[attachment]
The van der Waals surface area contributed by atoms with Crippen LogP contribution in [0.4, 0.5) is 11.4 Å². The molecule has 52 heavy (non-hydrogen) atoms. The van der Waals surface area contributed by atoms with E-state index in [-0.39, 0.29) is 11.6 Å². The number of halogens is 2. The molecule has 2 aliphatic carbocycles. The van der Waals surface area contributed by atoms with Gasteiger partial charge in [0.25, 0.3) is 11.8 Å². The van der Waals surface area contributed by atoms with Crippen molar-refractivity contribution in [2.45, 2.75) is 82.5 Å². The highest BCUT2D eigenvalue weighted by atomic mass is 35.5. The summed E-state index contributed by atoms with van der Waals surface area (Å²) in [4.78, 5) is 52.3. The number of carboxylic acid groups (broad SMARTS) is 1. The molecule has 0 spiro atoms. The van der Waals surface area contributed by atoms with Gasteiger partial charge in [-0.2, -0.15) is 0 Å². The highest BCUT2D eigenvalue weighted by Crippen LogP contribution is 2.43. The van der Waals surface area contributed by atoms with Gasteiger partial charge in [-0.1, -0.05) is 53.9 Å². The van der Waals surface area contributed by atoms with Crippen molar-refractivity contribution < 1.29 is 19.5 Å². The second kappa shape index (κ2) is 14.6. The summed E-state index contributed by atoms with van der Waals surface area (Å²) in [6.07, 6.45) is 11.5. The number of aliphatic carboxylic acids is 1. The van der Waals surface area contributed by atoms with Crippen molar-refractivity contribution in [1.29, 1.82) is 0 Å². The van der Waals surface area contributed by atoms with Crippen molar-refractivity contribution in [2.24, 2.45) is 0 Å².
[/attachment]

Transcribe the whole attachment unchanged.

The van der Waals surface area contributed by atoms with Crippen LogP contribution in [0.4, 0.5) is 11.4 Å². The molecule has 52 heavy (non-hydrogen) atoms. The van der Waals surface area contributed by atoms with E-state index in [-0.39, 0.29) is 11.6 Å². The number of halogens is 2. The molecule has 2 aliphatic carbocycles. The van der Waals surface area contributed by atoms with Gasteiger partial charge in [0.25, 0.3) is 11.8 Å². The van der Waals surface area contributed by atoms with Crippen molar-refractivity contribution in [2.45, 2.75) is 82.5 Å². The highest BCUT2D eigenvalue weighted by atomic mass is 35.5. The summed E-state index contributed by atoms with van der Waals surface area (Å²) in [4.78, 5) is 52.3. The number of carboxylic acid groups (broad SMARTS) is 1. The molecule has 0 spiro atoms. The van der Waals surface area contributed by atoms with Gasteiger partial charge in [-0.2, -0.15) is 0 Å². The highest BCUT2D eigenvalue weighted by Crippen LogP contribution is 2.43. The van der Waals surface area contributed by atoms with Gasteiger partial charge in [-0.1, -0.05) is 53.9 Å². The van der Waals surface area contributed by atoms with Crippen molar-refractivity contribution < 1.29 is 19.5 Å². The second kappa shape index (κ2) is 14.6. The summed E-state index contributed by atoms with van der Waals surface area (Å²) in [6.07, 6.45) is 11.5. The number of aliphatic carboxylic acids is 1. The van der Waals surface area contributed by atoms with Crippen molar-refractivity contribution in [1.29, 1.82) is 0 Å². The van der Waals surface area contributed by atoms with Crippen molar-refractivity contribution in [2.24, 2.45) is 0 Å².